FBI Probe Rocks This Mall REIT, Now What?

| About: CBL & (CBL)


News out on CBL took shares down by nearly 9% this week.

We believe the reaction is overdone, but that does not change our opinion on the REIT.

The stock may have “trading” potential, but we would only recommend an investment in the preferred stock.

So far this week, I have written articles on the following Mall REITs: PREIT (NYSE:PEI), Taubman Centers (NYSE:TCO), and Tanger Factory Outlets (NYSE:SKT). I had planned to close out the week with an article on WP Glimcher (NYSE:WPG), but I decided to cover a more relevant breaking news story.

Timing is everything. Before I get into the news that was released this week, I believe it's important to revisit my opinion on CBL Properties (NYSE:CBL). Recall back in February, I opined:

I would not want to own Westgate Mall or a share in CBL at any price. I consider this security a value trap and the "common" shares appear to be perpetually weak. Given the overall weakness related to Sears and JC Penney, I would avoid investing in CBL.

Despite first-quarter results that showed a modest improvement in occupancy, my opinion of this mall owner has not changed, I do not consider this REIT to be a solid investment.

As I was saying, things got interesting in the mall sector this week.

The Wall Street Journal reported that the FBI and the Securities Exchange Commission are probing whether the firm falsified information on financial statements to banks when applying for financing.

The WSJ stated that law-enforcement officials have talked to former CBL employees who allege the company inflated rental income and occupancy rates for its properties when providing those figures to banks, the newspaper said, citing people familiar with the matter.

But wait, it gets better:

Federal investigators are separately asking about the relationship between the company and U.S. Sen. Bob Corker of Tennessee, the Journal reported. Corker, who has friendly ties to CBL's senior executives, has made millions of dollars in profits trading the company's stock in recent years, the newspaper reported.

The report said investigators haven't found evidence of wrongdoing by Corker, and a spokeswoman for the senator told the Journal that the allegations against him are "baseless." A voicemail left at the senator's Washington DC office before regular business hours wasn't immediately returned.

Then CBL issued its response:

CHATTANOOGA, Tenn.--(BUSINESS WIRE)-- CBL & Associates Properties, Inc. today issued the following statement in response to baseless allegations in media coverage.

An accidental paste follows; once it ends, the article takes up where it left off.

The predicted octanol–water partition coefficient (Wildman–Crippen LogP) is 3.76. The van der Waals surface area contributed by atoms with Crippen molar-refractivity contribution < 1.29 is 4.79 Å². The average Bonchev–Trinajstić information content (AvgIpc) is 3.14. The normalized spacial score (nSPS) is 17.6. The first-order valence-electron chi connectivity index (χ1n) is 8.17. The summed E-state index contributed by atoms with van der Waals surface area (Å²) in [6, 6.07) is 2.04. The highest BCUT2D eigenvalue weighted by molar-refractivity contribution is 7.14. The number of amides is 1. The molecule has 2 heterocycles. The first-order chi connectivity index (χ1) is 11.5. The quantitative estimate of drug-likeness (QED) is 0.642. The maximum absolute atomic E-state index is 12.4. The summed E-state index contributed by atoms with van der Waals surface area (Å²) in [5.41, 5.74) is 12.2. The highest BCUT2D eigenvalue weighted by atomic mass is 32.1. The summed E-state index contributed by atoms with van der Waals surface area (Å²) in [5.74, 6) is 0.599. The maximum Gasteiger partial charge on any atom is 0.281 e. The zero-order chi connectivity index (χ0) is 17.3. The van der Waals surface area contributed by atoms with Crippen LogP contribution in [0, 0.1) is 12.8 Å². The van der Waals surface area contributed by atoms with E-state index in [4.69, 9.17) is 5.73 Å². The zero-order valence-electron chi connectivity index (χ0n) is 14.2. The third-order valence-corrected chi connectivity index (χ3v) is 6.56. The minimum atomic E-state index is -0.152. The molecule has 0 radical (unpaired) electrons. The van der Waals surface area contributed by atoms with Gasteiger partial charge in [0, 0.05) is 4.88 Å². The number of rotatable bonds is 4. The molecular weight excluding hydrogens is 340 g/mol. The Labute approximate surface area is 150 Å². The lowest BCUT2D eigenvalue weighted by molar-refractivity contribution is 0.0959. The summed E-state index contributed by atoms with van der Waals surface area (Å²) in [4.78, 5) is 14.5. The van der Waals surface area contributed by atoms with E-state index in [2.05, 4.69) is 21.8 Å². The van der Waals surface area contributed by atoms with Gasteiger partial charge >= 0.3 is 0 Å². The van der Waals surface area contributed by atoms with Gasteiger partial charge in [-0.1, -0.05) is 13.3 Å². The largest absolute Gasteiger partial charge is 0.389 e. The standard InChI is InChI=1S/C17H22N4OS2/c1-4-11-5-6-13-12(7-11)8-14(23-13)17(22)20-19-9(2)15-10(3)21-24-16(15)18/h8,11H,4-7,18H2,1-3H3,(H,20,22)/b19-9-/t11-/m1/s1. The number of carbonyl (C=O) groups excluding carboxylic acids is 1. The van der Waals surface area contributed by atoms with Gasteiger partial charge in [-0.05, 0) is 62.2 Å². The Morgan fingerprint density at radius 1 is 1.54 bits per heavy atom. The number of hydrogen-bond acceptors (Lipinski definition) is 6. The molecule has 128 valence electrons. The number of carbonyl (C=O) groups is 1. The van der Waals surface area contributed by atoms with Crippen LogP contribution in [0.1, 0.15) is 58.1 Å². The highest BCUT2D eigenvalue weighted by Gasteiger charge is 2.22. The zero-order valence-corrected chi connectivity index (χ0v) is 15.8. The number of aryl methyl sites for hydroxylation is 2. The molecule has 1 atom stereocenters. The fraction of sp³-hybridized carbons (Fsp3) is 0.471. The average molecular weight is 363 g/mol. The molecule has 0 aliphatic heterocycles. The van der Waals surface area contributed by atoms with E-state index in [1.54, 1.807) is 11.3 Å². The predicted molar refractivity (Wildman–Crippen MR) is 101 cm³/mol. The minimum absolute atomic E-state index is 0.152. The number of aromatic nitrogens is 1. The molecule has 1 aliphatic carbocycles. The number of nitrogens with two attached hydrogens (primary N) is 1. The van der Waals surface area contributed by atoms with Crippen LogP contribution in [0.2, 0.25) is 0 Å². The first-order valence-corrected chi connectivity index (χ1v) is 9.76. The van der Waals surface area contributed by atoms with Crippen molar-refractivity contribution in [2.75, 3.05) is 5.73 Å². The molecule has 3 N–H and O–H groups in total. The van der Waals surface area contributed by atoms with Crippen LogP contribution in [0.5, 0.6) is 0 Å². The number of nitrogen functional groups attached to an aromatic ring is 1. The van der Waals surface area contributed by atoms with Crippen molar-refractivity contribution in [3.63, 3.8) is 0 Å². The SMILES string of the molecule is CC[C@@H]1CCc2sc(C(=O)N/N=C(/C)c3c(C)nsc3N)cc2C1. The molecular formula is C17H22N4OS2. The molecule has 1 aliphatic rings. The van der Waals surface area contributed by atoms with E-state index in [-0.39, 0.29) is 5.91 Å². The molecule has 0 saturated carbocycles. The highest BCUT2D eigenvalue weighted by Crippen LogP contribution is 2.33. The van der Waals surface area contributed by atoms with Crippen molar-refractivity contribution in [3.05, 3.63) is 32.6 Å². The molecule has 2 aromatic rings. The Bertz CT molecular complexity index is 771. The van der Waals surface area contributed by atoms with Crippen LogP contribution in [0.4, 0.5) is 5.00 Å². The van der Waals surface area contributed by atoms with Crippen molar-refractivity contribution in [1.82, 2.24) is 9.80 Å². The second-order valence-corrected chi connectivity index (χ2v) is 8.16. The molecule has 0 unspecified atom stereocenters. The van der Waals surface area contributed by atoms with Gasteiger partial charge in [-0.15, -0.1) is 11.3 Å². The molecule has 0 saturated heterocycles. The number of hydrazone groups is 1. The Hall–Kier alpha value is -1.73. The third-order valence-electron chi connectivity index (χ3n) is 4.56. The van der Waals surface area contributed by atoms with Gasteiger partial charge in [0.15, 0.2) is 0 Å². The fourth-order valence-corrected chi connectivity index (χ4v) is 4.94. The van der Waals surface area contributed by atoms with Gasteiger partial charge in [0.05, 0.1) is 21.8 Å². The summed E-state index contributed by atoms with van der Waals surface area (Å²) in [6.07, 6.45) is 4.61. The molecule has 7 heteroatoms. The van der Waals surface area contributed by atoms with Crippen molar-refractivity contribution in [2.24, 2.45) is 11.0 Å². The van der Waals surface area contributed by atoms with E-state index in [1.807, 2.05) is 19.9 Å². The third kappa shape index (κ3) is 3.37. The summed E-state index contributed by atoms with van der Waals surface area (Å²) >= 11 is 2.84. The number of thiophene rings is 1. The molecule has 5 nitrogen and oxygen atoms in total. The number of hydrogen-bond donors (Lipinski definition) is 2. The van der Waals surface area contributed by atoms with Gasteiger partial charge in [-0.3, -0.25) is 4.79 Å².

"Tuesday night's story referencing our company in The Wall Street Journal included serious allegations from unnamed sources. We believe these allegations to be completely baseless and take very seriously any questions regarding our accounting and financial practices. We strongly deny and will seek to understand the origin of these allegations. As we told the reporter - who contacted our company for the first time on Tuesday regarding this matter - neither the company nor its executives have been contacted by the FBI, the SEC or any regulatory agency regarding our company's accounting or financial practices. At all times, our company operates with the utmost integrity and holds itself to the highest ethical standards. We have stringent policies and procedures in place to ensure all of our accounting and financial processes and reporting comply with applicable laws, rules and regulations."

The market then issued its response:

In response to the news and the market action, no fewer than seven cockroaches came out of the woodwork to try to scrounge up shareholder lawsuits (if this implies that I am not a fan of shareholder ambulance chasers, mission accomplished).

Fellow analyst, Michael Terry, and I pored over what little there was in the way of information regarding these allegations and came to the following conclusion:

We believe it is unlikely that CBL falsified information to its banks when obtaining financing. When you sit back and consider it, the majority of a property's revenues are contractual in nature, as are the expenses.

The revenue number then becomes difficult to inflate given the various disclosures made about these figures in public filings (think of the supplemental information given) as well as the required underwriting documents that are typically required during the underwriting process.